Chinese students choose to retake gruelling ‘gaokao’ college entrance exam, aiming for a school with more prestige
Even after winning admission, some choose another year of studies in hopes of better scores, and an even better university
For the past three years, Liu Yinuo has been doing little else but grinding away at his studies for the college entrance examination, which is given each June.
This year’s test, from Thursday through Saturday will be the third for Liu, 20, who is hoping for a seat at a top university.
The results from this exam, known as gaokao in China, are the sole criteria that most universities consider when enrolling first-year students. The test, which can make or break a young person’s future, is also intended to help level the playing field between the country’s rich and poor.
In 2016, Liu’s low scores kept him from gaining admission to any college. He then registered at a privately run education institution, spent a year studying and ended up in achieving better marks in last year’s gaokao, winning him a place at Northeastern University in Shenyang, Liaoning province.
But the university, ranked as one of top 100 in China by the state education authority, was still not what he wanted, Liu said.
“After staying there for three days, I found both the school’s atmosphere and the city where it is located are not ideal,” he said. “So I quit the school and returned to Shanghai to prepare for gaokao again.”
In China, gaokao is considered vital for one’s future development, and many who fail spend a year on further studies before taking the next year’s test. Such people are called fudu (or, repeating the study) students, with some having to fudu several times.
Some celebrities have also endured gaokao failures. Jack Ma, founder and executive chairman of Alibaba Group; Yu Minhong, founder of the New York-listed education company New Oriental; and Tang Wei, who appeared in Ang Lee’s film Lust, Caution, all took the test three times before making it to university. Alibaba is the owner of the South China Morning Post.
But compared with decades ago, when college entrance rates were low and people competed for the chance to attend universities, increasing numbers of young people who have gained college admission now choose to give it up and take the test again with an aim of studying at elite universities.
Zhou Yuzhi, principal of Shanghai Xinjiyuan School, which specialises in teaching fudu students, said as many as 80 per cent of those at his school had test scores high enough to secure enrolment at an ordinary college, but had loftier goals. That percentage is vastly higher than a decade ago, he said.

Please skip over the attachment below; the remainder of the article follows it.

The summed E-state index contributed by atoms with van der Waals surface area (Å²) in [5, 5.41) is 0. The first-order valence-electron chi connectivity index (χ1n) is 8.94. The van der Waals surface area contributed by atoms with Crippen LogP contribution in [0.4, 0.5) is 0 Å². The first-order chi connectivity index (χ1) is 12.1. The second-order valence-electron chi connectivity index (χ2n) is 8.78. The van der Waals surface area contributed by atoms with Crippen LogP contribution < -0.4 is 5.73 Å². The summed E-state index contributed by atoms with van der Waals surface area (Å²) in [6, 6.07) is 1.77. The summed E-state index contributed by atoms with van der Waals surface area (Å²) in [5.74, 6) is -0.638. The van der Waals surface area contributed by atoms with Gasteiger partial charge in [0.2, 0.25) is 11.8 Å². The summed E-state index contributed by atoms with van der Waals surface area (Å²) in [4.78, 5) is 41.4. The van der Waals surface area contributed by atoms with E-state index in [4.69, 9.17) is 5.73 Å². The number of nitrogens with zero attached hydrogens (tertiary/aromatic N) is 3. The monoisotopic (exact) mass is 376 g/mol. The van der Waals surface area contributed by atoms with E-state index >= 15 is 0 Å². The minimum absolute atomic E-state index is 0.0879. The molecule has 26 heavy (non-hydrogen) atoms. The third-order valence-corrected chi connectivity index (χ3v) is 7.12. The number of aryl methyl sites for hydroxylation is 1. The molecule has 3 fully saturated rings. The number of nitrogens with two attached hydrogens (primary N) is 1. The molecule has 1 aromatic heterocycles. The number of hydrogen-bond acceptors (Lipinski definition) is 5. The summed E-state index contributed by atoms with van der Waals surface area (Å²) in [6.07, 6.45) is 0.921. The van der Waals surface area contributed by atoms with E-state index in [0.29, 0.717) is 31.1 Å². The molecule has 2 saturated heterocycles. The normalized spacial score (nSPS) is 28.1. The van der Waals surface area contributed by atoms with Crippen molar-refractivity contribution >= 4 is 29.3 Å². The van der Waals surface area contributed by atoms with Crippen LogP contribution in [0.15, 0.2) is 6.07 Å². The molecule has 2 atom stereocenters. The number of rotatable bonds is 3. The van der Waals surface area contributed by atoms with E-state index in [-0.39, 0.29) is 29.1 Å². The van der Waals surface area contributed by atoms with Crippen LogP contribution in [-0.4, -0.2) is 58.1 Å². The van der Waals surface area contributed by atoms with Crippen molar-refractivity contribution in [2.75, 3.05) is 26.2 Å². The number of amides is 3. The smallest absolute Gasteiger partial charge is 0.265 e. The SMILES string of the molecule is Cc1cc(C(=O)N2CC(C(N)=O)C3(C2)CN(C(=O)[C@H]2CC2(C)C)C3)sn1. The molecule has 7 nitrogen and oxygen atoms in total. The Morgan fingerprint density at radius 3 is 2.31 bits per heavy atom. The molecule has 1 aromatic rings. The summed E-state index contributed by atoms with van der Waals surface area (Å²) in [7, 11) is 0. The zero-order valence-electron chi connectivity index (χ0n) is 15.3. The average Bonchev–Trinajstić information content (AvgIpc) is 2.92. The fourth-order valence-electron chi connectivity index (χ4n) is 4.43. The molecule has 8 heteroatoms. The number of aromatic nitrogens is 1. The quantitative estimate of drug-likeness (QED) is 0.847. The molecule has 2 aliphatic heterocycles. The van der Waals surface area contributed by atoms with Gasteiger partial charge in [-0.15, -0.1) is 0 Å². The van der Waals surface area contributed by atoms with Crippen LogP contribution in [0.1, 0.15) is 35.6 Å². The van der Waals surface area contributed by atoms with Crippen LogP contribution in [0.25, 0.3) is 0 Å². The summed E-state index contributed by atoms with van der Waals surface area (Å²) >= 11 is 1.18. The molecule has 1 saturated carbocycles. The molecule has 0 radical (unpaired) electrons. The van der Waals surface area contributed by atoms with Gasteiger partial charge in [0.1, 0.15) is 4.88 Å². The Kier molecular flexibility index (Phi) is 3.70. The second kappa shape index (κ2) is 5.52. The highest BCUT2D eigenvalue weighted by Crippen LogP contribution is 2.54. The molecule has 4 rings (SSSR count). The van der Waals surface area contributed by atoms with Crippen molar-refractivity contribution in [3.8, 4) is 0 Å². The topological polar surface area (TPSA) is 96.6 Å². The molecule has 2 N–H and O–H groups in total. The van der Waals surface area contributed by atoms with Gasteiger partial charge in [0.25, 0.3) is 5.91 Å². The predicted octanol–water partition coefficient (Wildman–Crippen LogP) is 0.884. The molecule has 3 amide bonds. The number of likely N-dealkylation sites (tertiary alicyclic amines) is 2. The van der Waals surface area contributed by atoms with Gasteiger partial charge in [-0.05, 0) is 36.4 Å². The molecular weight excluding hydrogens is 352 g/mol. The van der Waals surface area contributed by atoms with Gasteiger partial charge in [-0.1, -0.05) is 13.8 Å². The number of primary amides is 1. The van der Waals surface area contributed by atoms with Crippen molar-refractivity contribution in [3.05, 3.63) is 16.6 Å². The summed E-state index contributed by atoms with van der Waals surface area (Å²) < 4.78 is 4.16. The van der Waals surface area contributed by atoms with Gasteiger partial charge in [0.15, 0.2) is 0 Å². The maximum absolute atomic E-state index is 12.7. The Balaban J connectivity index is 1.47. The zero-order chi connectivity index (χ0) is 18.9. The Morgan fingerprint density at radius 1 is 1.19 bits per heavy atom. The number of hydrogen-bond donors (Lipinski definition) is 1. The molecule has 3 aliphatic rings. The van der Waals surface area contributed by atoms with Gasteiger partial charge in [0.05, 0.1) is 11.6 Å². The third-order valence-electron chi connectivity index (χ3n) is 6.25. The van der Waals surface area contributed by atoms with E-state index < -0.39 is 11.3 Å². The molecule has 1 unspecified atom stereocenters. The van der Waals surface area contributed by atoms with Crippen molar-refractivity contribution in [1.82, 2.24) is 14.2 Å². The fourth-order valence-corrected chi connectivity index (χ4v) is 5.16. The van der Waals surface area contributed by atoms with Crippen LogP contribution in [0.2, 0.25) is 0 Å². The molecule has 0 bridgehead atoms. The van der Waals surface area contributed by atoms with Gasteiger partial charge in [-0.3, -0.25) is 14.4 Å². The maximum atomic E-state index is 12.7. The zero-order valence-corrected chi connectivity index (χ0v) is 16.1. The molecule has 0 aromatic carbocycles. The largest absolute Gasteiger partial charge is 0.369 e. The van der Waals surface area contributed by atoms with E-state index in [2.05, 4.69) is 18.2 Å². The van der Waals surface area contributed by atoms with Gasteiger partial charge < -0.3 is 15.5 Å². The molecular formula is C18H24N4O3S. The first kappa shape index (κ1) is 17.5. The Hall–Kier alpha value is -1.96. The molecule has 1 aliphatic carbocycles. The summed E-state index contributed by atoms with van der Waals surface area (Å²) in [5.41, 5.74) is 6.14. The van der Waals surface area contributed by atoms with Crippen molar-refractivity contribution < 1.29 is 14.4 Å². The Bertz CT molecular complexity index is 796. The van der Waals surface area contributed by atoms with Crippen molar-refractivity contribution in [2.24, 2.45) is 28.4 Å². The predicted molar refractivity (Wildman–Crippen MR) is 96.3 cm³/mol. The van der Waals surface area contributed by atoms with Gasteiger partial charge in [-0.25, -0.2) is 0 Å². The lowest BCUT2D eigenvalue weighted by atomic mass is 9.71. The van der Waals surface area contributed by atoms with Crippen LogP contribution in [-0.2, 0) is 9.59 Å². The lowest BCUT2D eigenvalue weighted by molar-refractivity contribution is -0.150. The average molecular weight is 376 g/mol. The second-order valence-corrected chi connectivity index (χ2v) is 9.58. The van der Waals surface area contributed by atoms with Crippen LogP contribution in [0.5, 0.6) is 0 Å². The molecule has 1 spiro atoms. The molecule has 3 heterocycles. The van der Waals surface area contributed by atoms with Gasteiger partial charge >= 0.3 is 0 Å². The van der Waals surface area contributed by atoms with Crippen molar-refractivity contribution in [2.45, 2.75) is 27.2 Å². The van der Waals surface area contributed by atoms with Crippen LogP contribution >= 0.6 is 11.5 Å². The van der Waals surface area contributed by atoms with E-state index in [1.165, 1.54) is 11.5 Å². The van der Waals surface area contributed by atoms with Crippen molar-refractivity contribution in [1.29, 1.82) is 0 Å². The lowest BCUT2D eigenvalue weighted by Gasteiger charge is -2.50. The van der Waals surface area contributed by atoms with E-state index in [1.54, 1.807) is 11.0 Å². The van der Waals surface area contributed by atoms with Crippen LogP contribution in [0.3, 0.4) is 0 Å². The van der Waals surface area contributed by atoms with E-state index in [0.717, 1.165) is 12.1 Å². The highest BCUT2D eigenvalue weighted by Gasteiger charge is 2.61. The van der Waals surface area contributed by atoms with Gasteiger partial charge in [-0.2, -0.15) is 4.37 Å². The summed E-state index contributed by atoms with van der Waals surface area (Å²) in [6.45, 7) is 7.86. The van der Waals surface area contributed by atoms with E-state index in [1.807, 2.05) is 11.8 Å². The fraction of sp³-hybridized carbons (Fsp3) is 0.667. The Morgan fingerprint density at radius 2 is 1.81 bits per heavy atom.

“They don’t accept small-time schools, so they take gaokao one more time,” Zhou said. “Their mindset is to pursue a top university.”
Jia Zengjian, vice-principal of Shanghai Minjin Ziqiang School, another institution for gaokao veterans, said her school witnessed many people leaving their university after several months to groom themselves for another try at the exam.
Jia also said the number of those preparing to take gaokao again had actually shrunk in recent years, as there were fewer high school graduates and a higher college entrance rate.
“Among these people having another go at gaokao, we see with a number of them it’s not in the case of no college admitting them,” Jia said. “Rather, they have a higher goal. This is in contrast from before.”
Education authorities’ statistics show that in 2007, 10.1 million people applied for gaokao, with 7.1 million being fresh high school graduates and the other 3 million being fudu students. Last year, among the 9.4 million people applying for gaokao, fudu students dropped to around 1.48 million.
The Beijing News reported that fudu students in the capital city numbered around 3,000 in 2015, about one-third of the total in 2008.
In that period, China’s college enrolment rate rose from 23 per cent in 2007 to 42.7 per cent in 2016, thanks mainly to a growing number of colleges and their expanded enrolment, according to the Ministry of Education. The figure for last year has not been released yet.
Chu Zhaohui, a researcher at the National Institute of Education Sciences, said it was easier to get into a college or university during those years, but colleges and universities were in different tiers – measured either by the authorities’ evaluation system or by the public’s vision.
“The fact is, the job market prefers graduates from the first-tier universities,” Chu said.
Li Tao, an academic from the China Rural Development Institute at Northeast China Normal University in Changchun, Jilin province, said there was a trend among employers of caring only about where job seekers got their bachelor’s degree.
Li said this was cause for concern, “since companies look at the school’s names but ignore the real capabilities these graduates have”.
He said the public’s emphasis on top universities could also be ascribed to China’s underdeveloped vocational education system.
Students who don’t gain university admittance will go to vocational schools or find jobs directly if they don’t want to prepare for gaokao.
“Graduates from vocational schools don’t receive high pay and don’t enjoy high social esteem,” Li said. “These schools are often dumped as an option for middle school graduates.”
For Liu, the Shanghai student, his goal is to attend Beihang University in Beijing, as he believed its engineering majors are among the best in China.
“My parents support me and they don’t push me to find a job in a hurry,” he said.
Sometimes he envies former classmates who don’t feel the pressure of taking gaokao, but this doesn’t deter him from calling up his courage and energy to sit for the test again.
“I have my dream and my target,” Liu said. “I am more experienced at the test now, and I believe I will achieve a satisfactory result.”